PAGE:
Authors’ contributions

All authors contributed to this work. Protocal/project development: ML, FM, JG and OM. Data collection: ML, FM. Data analysis and drafting of manuscript: ML. ML, JG, DS and AD discussed the results and implications and commented on the manuscript at all stages. All authors read and approved the final manuscript.


This study was part of a larger project called Dairy Genetics East Africa (DGEA), collaboration between the University of New England (UNE) and the International Livestock Research Institute funded by the Bill and Melinda Gates Foundation (BMG). The support of the site coordinators particularly Winston Wanjala, Edwin Chelule and Edith Wendo is gratefully acknowledged. The authors also wish to thank members of the dip committees and livestock owners in the study sites for their cooperation participation.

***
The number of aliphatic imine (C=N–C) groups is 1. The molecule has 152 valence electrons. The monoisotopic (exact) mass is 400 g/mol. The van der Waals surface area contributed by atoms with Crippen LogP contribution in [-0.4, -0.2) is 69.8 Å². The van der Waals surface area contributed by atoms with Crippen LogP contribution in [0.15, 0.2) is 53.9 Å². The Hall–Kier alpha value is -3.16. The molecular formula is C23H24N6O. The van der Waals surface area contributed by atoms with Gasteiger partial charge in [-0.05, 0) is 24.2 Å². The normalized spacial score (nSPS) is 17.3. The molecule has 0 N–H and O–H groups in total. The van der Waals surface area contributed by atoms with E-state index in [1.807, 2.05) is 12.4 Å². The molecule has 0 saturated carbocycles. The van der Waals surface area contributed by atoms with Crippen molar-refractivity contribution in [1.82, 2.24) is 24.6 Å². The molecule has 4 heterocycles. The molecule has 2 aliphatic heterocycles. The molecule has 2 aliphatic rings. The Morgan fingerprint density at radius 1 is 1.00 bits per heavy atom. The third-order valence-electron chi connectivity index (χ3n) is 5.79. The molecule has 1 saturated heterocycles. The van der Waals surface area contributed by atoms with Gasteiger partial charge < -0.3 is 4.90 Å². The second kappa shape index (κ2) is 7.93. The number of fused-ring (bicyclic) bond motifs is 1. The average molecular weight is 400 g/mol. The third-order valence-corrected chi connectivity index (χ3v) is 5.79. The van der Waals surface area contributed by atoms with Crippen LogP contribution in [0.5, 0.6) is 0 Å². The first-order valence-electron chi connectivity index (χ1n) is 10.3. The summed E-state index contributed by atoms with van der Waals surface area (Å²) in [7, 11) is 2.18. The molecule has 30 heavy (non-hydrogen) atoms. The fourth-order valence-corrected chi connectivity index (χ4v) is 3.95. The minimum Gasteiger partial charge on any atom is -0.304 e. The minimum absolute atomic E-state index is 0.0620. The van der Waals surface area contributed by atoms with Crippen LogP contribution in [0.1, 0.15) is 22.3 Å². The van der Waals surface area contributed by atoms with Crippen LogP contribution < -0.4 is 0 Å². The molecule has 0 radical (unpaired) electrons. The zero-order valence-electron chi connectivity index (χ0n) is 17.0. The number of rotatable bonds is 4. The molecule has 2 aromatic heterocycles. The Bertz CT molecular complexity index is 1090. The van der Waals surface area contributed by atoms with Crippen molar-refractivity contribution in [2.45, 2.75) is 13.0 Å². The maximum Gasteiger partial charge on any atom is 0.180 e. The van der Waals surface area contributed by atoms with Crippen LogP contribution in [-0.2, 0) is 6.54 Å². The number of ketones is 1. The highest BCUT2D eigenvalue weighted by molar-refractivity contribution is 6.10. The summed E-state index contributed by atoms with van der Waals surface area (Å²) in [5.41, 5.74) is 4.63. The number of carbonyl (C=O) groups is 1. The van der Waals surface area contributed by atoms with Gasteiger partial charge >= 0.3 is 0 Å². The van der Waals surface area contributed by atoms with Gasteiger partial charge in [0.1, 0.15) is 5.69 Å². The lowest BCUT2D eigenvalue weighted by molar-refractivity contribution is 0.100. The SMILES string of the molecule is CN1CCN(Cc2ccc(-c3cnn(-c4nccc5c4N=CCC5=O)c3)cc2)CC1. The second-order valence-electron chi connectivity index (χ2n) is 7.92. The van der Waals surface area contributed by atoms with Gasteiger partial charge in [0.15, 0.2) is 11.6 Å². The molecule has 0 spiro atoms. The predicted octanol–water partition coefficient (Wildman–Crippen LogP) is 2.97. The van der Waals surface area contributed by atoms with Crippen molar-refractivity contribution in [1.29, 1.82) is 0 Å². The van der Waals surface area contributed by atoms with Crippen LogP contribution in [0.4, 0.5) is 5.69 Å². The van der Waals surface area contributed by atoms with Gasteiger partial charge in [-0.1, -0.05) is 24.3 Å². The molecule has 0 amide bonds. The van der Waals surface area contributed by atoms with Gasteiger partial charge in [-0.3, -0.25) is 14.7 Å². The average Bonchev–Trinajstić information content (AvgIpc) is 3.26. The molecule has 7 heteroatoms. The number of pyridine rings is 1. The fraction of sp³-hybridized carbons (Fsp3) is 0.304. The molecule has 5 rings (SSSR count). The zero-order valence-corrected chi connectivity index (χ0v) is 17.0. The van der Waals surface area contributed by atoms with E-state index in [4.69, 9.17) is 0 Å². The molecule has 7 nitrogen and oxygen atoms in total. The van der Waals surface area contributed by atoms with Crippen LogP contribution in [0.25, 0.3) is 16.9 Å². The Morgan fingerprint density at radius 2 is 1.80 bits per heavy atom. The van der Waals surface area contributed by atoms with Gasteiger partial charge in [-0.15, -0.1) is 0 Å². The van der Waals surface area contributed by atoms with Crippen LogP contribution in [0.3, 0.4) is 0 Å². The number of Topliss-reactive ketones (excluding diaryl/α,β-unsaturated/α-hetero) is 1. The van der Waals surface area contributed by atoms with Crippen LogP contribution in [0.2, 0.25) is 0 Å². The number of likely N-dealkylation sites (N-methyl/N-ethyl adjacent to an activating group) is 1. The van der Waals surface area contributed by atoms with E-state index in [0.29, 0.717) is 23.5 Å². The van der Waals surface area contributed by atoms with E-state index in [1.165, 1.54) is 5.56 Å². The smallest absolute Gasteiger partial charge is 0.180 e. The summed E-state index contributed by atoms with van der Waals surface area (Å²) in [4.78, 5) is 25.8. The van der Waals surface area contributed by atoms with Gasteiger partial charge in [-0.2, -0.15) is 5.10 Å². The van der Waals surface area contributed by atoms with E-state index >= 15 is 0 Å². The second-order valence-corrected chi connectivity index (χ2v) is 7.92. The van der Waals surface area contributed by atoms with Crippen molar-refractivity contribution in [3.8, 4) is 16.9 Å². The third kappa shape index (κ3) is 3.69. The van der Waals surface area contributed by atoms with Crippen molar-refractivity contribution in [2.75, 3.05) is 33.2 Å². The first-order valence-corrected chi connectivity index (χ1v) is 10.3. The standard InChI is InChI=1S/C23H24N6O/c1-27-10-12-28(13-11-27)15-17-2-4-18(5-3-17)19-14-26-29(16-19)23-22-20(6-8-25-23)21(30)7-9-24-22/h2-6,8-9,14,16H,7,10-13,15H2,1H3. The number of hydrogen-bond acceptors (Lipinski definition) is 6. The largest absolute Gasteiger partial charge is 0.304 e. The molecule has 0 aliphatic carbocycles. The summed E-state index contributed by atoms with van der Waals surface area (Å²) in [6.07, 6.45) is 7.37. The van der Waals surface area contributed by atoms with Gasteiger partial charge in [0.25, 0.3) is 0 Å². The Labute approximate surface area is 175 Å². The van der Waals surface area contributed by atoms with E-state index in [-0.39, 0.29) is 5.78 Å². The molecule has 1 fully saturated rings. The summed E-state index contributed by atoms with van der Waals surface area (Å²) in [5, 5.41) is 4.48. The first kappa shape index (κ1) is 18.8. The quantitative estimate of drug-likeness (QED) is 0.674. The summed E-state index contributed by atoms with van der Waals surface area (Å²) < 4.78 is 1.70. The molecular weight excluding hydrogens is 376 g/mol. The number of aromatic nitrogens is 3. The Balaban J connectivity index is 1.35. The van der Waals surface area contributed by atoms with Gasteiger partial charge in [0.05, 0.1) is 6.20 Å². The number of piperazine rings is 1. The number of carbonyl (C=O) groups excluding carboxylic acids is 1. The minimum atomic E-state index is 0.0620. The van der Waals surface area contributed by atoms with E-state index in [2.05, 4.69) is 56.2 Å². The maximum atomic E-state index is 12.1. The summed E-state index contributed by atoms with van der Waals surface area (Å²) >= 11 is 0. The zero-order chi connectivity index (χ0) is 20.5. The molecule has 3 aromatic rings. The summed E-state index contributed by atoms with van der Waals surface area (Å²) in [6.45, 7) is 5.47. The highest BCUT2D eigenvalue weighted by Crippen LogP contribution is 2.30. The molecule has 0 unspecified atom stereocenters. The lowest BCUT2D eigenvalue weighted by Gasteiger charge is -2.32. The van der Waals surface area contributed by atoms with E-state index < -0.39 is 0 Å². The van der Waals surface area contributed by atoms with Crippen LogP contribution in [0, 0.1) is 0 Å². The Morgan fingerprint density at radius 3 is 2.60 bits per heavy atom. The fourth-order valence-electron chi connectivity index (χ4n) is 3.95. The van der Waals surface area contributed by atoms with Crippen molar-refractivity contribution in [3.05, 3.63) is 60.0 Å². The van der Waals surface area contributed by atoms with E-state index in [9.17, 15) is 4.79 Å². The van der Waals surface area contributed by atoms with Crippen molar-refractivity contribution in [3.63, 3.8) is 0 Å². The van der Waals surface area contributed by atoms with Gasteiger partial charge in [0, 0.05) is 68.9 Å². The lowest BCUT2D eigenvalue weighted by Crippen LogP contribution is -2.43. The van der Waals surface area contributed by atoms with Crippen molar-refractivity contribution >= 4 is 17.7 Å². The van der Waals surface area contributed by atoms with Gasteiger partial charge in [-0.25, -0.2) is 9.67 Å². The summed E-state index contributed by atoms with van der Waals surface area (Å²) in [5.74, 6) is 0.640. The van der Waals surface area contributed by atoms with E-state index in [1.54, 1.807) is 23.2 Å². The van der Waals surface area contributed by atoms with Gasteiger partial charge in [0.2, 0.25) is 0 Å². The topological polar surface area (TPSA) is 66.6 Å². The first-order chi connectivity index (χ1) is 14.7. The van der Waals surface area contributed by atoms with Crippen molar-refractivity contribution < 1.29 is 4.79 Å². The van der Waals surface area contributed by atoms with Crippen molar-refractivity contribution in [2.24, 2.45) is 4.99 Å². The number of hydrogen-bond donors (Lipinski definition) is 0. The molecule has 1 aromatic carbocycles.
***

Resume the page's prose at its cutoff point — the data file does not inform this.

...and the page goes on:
Competing interests

The authors declare that they have no competing interests.

Ethics approval

This research was carried out according to the ethical guidelines of the Institutional Animal Care and Use Committee (IACUC) of the International Livestock Research Institute as per the ethics application approval numbers 2014.15 and 2014.16.

Open AccessThis article is distributed under the terms of the Creative Commons Attribution 4.0 International License (, which permits unrestricted use, distribution, and reproduction in any medium, provided you give appropriate credit to the original author(s) and the source, provide a link to the Creative Commons license, and indicate if changes were made.

Authors’ Affiliations

University of New England
International Livestock Research Institute